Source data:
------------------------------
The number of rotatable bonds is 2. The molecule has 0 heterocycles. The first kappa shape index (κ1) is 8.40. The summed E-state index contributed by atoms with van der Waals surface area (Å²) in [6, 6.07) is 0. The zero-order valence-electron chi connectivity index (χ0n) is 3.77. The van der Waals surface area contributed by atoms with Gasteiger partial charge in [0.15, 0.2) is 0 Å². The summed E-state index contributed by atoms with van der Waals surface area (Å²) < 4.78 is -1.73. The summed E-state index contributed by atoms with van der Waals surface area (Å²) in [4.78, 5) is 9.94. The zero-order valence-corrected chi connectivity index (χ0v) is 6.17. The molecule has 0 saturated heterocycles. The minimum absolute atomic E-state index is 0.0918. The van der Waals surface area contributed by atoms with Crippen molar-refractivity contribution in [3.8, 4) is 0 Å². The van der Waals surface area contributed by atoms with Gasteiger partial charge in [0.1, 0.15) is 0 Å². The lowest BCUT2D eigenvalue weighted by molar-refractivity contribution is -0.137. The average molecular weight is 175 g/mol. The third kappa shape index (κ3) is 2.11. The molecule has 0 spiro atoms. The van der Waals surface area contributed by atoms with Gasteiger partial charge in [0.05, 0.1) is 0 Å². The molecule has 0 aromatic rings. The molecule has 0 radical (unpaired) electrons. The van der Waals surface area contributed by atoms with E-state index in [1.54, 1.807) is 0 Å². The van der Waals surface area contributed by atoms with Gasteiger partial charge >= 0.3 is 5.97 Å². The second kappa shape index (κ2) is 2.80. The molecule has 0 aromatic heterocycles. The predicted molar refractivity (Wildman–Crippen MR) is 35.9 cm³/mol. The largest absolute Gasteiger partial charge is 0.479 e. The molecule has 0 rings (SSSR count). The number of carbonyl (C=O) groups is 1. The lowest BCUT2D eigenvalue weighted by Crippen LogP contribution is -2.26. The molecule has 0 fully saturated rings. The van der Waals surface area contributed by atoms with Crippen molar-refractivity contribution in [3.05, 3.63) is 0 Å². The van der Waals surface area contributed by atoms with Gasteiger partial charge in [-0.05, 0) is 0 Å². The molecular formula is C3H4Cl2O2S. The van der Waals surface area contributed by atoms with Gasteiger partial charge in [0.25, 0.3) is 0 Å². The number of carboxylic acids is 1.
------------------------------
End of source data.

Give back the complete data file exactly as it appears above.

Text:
The number of rotatable bonds is 2. The molecule has 0 heterocycles. The first kappa shape index (κ1) is 8.40. The summed E-state index contributed by atoms with van der Waals surface area (Å²) in [6, 6.07) is 0. The zero-order valence-electron chi connectivity index (χ0n) is 3.77. The van der Waals surface area contributed by atoms with Gasteiger partial charge in [0.15, 0.2) is 0 Å². The summed E-state index contributed by atoms with van der Waals surface area (Å²) < 4.78 is -1.73. The summed E-state index contributed by atoms with van der Waals surface area (Å²) in [4.78, 5) is 9.94. The zero-order valence-corrected chi connectivity index (χ0v) is 6.17. The molecule has 0 saturated heterocycles. The minimum absolute atomic E-state index is 0.0918. The van der Waals surface area contributed by atoms with Crippen molar-refractivity contribution in [3.8, 4) is 0 Å². The van der Waals surface area contributed by atoms with Gasteiger partial charge in [0.1, 0.15) is 0 Å². The lowest BCUT2D eigenvalue weighted by molar-refractivity contribution is -0.137. The average molecular weight is 175 g/mol. The third kappa shape index (κ3) is 2.11. The molecule has 0 spiro atoms. The van der Waals surface area contributed by atoms with Gasteiger partial charge in [0.05, 0.1) is 0 Å². The molecule has 0 aromatic rings. The molecule has 0 radical (unpaired) electrons. The van der Waals surface area contributed by atoms with E-state index in [1.54, 1.807) is 0 Å². The van der Waals surface area contributed by atoms with Gasteiger partial charge >= 0.3 is 5.97 Å². The second kappa shape index (κ2) is 2.80. The molecule has 0 aromatic heterocycles. The predicted molar refractivity (Wildman–Crippen MR) is 35.9 cm³/mol. The largest absolute Gasteiger partial charge is 0.479 e. The molecule has 0 rings (SSSR count). The number of carbonyl (C=O) groups is 1. The lowest BCUT2D eigenvalue weighted by Crippen LogP contribution is -2.26. The molecule has 0 fully saturated rings. The van der Waals surface area contributed by atoms with Crippen molar-refractivity contribution in [3.05, 3.63) is 0 Å². The van der Waals surface area contributed by atoms with Gasteiger partial charge in [-0.05, 0) is 0 Å². The molecular formula is C3H4Cl2O2S. The van der Waals surface area contributed by atoms with Gasteiger partial charge in [0.25, 0.3) is 0 Å². The number of carboxylic acids is 1.